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BWW Review: Lupita Nyong'o and Juan Castano Are Bilingual Lovers in The Public's Radio Drama ROMEO Y JULIETA

Saheem Ali and Ricardo Pérez González set Shakespeare's tragedy in an English and Spanish speaking community.

Back in the 1950s, when the fledgling New York Shakespeare Festival began offering free summer productions, one of Joseph Papp's revolutionary concepts was to cast William Shakespeare's plays with acting ensembles that looked and sounded like the population of New York City; not only committing the company to ethnically diverse casting, but encouraging actors to use their everyday accents.

BWW Review: Lupita Nyong'o and Juan Castano Are Bilingual Lovers in The Public's Radio Drama ROMEO Y JULIETA
Production illustration by Erick Dávila

The visuals may be left to the listener's imagination in The Public Theater's new audio play ROMEO Y JULIETA (offered for free listening at The Public Theater's website through March 18, 2022) but what lands on the ear takes Papp's concept a bit further.

Working from Alfredo Michel Modenessi's translation, director Saheem Ali has partnered with playwright Ricardo Pérez González to adapt The Bard's ROMEO AND JULIET into a drama set in a bilingual community.

That's not to say that the feuding Montague and Capulet families are separated by different languages, but instead, all characters share the commonality of speaking both Elizabethan English and various dialects of Spanish.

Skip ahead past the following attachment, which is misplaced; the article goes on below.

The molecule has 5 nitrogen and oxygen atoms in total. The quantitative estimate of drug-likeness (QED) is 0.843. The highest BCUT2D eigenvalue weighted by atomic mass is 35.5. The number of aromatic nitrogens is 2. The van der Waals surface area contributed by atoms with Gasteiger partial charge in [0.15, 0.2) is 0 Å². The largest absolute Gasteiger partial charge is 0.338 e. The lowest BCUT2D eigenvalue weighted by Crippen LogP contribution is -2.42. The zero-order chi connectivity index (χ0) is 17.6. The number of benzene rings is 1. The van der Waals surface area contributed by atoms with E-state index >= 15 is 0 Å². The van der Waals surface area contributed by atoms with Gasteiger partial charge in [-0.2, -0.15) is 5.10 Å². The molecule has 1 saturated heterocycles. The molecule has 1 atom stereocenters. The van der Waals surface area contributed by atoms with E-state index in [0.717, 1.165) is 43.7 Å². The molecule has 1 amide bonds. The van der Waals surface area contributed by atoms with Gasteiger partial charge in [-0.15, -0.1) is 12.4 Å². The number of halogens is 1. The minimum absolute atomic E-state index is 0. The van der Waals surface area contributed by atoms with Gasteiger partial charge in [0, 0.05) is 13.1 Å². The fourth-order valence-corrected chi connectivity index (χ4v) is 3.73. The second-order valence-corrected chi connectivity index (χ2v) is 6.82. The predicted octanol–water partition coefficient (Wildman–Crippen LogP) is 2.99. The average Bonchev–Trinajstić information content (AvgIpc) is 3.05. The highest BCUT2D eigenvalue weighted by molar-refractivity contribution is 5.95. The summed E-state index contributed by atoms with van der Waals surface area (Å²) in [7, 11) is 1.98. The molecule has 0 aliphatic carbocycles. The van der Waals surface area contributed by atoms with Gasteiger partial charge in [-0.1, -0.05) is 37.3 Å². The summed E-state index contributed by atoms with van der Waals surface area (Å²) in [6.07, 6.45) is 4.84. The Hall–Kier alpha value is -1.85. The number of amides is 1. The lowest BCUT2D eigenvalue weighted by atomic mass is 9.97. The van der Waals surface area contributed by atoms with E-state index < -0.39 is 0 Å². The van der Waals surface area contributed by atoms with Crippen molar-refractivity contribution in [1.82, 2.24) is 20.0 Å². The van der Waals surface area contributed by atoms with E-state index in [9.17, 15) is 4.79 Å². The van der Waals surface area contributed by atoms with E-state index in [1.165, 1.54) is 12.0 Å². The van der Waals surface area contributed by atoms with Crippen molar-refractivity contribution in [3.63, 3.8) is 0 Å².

As explained by Ali, who grew up speaking both English and Swahili, there is no specific time and place determined in this rendering, though much of the soundscape provided by designers Bray Poor and Jessica Paz and composer Michael Thurber (utilizing a brass/reed trio) will certainly remind many New Yorkers of our multilingual home.

BWW Review: Lupita Nyong'o and Juan Castano Are Bilingual Lovers in The Public's Radio Drama ROMEO Y JULIETA
Production illustration by Erick Dávila

"I wanted to embrace different kinds of Spanish," says Ali, allowing those in the know to determine qualities about the different characters - personal identity, history, sense of family - based on how they speak the language.

Admittedly, while listening to the production, this reviewer came to realize that his status as a unilingual speaker of American English (Upper West Side dialect) who fared rather poorly in his high school Spanish classes would make him less than an ideal candidate to opine on the effectiveness of Lupita Nyong'o (Julieta), Juan Castano (Romeo) and their castmates in projecting fresh nuances in the classic tragedy that pits the passion of learned hatred against the passion of adolescent lust, even with the bilingual script provided on The Public's website.

But while ROMEO Y JULIETA may be especially relatable for Spanish speakers living bilingually in America, there is certainly great value for those like this reviewer in immersing oneself into the emotional aesthetics of this finely-realized production that emphasizes how a diversity of cultures can strengthen, rather than divide, our communities.


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From This Author Michael Dale